“I want you to start keeping a diary, Ethan.” Doctor Howards told me as we came up to the end of my first session. “I want you to write it in everyday, and I want you to bring it to our next meeting. You can write about anything that you experienced throughout your day, Ethan. If nothing happens during the day, I want you to write down what you thought about.” Juliette smiled at me. “Okay?”
I nodded shyly. I hated telling anybody about myself, but I knew that I would do as she said. The therapist guided me down the hallway back to the front room where I found my mother waiting for me.
“I’ll see you next week, Ethan.” Doctor Howards reminded me with a gentle smile as I pulled my coat on.
“Thank you, Doctor Howards.”
It was just my mother and I at dinner that night. My father had been called away by his job as usual. My mother had no idea when he would return. That was also the norm for our household. I had learned long ago to not ask too many questions about my father’s job. All I needed to know was that he worked for the CIA in a top-secret division.
I pushed the mashed potatoes around my plate and mixed them up with my peas before I scooped up a mouthful. My mother’s plate looked like she had barely touched any of it. Her chicken had a small piece tore out of it and she stabbed her peas one at a time with her fork. The house was quiet except for the scrapes of our forks on the plates. My mother would take random sips from her wineglass throughout our meal and I couldn’t help but wonder if I was going to find her passed out on the table again. I couldn’t stop myself from frowning and my mother noticed.
“What’s wrong, Ethan?” She asked in a concerned voice.
“It’s nothing important,” I replied nervously. My stomach knotted up as the lie slipped from my lips. I didn’t even know what the real issue was anymore. My brother was dead, and my mother blamed herself for his death. In return, she had turned to the bottle to dull her pain. Her blue eyes seemed empty.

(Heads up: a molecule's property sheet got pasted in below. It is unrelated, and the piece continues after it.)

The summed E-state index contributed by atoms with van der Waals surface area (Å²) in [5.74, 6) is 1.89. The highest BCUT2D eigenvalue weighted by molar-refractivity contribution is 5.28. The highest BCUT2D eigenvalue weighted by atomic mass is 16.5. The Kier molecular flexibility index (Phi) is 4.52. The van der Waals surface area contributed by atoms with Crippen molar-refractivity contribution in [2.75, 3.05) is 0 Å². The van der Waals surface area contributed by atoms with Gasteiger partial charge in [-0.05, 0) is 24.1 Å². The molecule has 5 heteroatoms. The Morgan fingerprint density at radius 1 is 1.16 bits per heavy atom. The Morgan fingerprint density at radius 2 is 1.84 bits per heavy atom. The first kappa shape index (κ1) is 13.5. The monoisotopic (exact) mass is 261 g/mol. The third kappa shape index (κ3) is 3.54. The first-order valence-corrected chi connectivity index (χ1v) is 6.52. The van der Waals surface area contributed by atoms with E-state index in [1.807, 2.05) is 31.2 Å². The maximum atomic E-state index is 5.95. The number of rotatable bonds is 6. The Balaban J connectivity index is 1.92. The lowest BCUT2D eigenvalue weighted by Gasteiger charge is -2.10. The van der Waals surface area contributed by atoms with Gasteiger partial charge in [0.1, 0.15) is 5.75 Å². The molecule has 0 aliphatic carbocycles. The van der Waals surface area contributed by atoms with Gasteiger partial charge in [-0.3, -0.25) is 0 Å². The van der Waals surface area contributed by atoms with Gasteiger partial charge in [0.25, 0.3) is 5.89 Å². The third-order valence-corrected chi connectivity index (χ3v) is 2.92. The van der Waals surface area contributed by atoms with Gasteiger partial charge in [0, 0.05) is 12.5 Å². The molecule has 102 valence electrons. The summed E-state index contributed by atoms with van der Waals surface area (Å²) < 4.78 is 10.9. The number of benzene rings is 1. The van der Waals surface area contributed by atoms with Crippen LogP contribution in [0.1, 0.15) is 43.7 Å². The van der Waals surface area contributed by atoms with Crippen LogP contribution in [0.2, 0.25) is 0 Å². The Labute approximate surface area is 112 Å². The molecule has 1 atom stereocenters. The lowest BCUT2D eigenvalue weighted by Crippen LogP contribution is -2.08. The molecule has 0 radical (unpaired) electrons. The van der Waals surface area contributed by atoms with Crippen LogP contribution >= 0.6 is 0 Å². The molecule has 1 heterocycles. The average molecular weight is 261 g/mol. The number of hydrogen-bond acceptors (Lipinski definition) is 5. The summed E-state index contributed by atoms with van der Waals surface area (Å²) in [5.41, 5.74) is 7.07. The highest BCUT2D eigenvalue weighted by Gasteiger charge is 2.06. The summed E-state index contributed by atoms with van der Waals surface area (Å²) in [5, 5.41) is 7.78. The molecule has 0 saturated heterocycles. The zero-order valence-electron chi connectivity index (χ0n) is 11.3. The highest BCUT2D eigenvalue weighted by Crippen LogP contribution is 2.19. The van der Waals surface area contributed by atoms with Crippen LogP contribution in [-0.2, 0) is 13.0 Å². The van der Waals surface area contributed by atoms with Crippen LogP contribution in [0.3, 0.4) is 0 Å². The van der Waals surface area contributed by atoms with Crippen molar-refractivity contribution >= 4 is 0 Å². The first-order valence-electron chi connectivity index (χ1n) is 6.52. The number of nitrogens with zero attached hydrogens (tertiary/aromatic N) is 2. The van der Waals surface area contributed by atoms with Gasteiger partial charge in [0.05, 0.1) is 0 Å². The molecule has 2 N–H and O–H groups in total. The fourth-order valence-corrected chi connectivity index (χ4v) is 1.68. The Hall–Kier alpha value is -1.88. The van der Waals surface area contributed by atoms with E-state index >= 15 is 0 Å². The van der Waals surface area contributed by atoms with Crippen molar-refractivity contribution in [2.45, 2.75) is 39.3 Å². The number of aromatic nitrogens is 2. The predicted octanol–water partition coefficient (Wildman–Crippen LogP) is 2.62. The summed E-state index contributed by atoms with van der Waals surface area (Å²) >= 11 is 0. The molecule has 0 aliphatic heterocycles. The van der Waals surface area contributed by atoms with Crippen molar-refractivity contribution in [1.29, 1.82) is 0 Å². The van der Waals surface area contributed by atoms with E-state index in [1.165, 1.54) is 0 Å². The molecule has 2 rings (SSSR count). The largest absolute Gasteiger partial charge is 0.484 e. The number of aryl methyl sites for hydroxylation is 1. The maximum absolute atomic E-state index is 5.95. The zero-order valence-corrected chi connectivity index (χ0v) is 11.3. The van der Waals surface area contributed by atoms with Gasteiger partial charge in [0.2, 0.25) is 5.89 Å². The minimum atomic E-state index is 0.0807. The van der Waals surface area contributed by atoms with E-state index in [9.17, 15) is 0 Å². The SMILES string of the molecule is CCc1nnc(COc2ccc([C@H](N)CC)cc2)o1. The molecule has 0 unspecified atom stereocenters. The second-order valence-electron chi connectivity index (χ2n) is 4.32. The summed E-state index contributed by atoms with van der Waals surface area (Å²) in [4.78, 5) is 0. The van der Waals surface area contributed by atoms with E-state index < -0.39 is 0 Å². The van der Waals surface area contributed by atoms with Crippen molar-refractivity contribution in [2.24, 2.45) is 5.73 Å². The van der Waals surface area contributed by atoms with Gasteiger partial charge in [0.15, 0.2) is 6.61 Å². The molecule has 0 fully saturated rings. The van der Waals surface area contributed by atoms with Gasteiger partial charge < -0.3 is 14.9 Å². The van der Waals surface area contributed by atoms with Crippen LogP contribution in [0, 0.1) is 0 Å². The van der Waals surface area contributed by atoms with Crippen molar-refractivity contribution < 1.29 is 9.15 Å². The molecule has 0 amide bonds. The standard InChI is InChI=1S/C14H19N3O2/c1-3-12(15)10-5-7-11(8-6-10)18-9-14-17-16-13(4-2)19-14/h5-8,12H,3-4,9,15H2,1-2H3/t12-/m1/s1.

Sad and empty…
I knew how to help her fix this, and it had to be right there and then. I couldn’t lose her like I had lost my brother. I wouldn’t survive” It was bad enough that I had the death of Tatum to look forward to.
“Mom,” my voice cracked as I tried to keep my emotions under control. “There’s something I need to tell you.”
She reached out to refill her glass from the near empty wine bottle, but I quickly stopped her by grabbing her wrist. Her skin was cold, and she looked surprised by my touch. It was almost as if she had thought I was a figment of her imagination.
“I…” I wasn’t sure how to begin but it had to be done. I took a deep breath and looked at my mother in her eyes as I held her hands in my own. “I overheard you talking the other night in your sleep.”
“Ethan…” Her voice cracked and I saw tears welling up in the corners of her eyes. “I’m sor…”
“No, mom.” I interrupted her quickly. “I think that it’s time that you heard this from me.”
She looked confused but she nodded in agreement. I could feel my hand as it trembled slightly in her grasp.
“I know that you blame yourself for Evan’s accident, mom.” I told her as steadily as I could. “You shouldn’t, though. Evan made the choice to drive that night. I know because I heard you begging him to change his mind.” I smiled at my mom to let her know that I meant what I was saying. “Mr. Hunter told me that he had offered Evan a ride home, but my brother was stubborn as usual and turned him down. Nobody could have persuaded him to leave his car at the school. It’s not your fault, mom. Please, don’t blame yourself.”
I held her hands tightly as tears ran down her cheeks. She sniffled slightly as she looked at me in bewilderment.
“You’ve grown up so fast, Ethan.” She told me with a brief smile. “I’m so sorry that you have been put through this.”
I nodded as my own tears began to roll down my cheeks.
“There’s something else,” I continued softly. “I want you to cut back on how much you’ve been drinking, mom. I don’t want to lose you, also.”
Her eyes went wide as I let go of her hands and took my plate to the kitchen. I cleaned it off before I stuck it into the dishwasher and retreated to my room for the night. I laid back on my bed and hoped that the next day would be better…